As it got later and more people stomped up to the desk, the agents had to make several more announcements, getting just a tad snippy about it toward the end. They also tried a gambit I’ve never seen before to get us out of there and into Chicago on time: At one point, the agent asked people to valet-check their carry-on bags to help speed the boarding process. B volunteered to check her bag. She was the only one.

Note that all of our luggage is checked through to Madison now. B has a bag with her Kindle, some bananas and one or two other items, and I’ve got a book bag with some books and cookies, but that’s it.

We landed in Chicago about twenty minutes before our connecting flight was due to depart but the pilot spent a solid ten minutes taxiing in a big circle around the airport to get to our gate. While we were getting the nickle tour of every taxiway at O’Hare, B called the airline to ask them to hold the connecting flight, but the answer she got boiled down to “sucks to be you.” To be fair, they offered to book us on the first flight out the next day, an option that sucked, so I guess they were right. It did suck to be us.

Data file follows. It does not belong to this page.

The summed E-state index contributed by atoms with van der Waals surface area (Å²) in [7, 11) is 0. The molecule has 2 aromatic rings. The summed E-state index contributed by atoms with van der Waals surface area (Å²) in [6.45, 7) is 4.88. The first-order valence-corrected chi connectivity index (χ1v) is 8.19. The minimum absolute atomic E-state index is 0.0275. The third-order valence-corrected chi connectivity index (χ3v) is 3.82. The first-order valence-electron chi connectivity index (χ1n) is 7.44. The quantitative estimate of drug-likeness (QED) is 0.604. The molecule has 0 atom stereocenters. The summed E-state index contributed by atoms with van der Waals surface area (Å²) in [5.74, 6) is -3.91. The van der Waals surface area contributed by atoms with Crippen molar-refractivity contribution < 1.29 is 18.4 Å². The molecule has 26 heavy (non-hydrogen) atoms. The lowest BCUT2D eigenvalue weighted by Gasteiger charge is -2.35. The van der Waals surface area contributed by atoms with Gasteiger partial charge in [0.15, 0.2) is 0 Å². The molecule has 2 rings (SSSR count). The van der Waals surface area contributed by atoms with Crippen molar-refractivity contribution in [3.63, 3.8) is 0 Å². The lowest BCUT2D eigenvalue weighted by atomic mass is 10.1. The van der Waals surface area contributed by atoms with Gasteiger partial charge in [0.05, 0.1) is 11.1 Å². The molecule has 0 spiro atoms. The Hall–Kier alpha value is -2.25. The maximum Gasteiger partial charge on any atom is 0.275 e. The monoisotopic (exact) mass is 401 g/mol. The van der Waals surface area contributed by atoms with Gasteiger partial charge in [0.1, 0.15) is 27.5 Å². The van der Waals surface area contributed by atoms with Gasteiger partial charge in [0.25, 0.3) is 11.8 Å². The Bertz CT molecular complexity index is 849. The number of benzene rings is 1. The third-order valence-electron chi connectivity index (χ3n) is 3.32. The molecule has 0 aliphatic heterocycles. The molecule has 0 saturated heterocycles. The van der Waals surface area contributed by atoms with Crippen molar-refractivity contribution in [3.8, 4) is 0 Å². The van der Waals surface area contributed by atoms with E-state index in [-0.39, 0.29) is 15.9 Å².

We raced through the airport and made it to the gate just in time to press our noses against the window and watch them roll the jetway back from the airplane. Maybe we should’ve banged on the glass and shouted at them, made a great big scene. That might’ve been satisfying, but it probably wouldn’t have gotten us on the plane.

B and I gravitated to a neighboring gate to ask the agents what we could do and found they were helping a couple other passengers who had also missed the connection to Madison. The agents found a later flight with another airline and helped get the passengers booked on it, so we hung around to see if they would do the same for us. While we were waiting, B called the airline again and again she was told, and I’m gisting again, “sucks to be you.”

When the two other passengers were done, the agent who was helping them had to go staff another gate, and a young guy who admitted he was “still getting used to it” tried to book seats for us. He seemed to know how to call up our reservations on his computer screen, but he had to stop passing agents to help him with all the rest of the codes to book us on a flight with another airline, so it took twice as long as it took the other agent. Still, he got us booked on an eight o’clock flight out, and that made him a hero to us.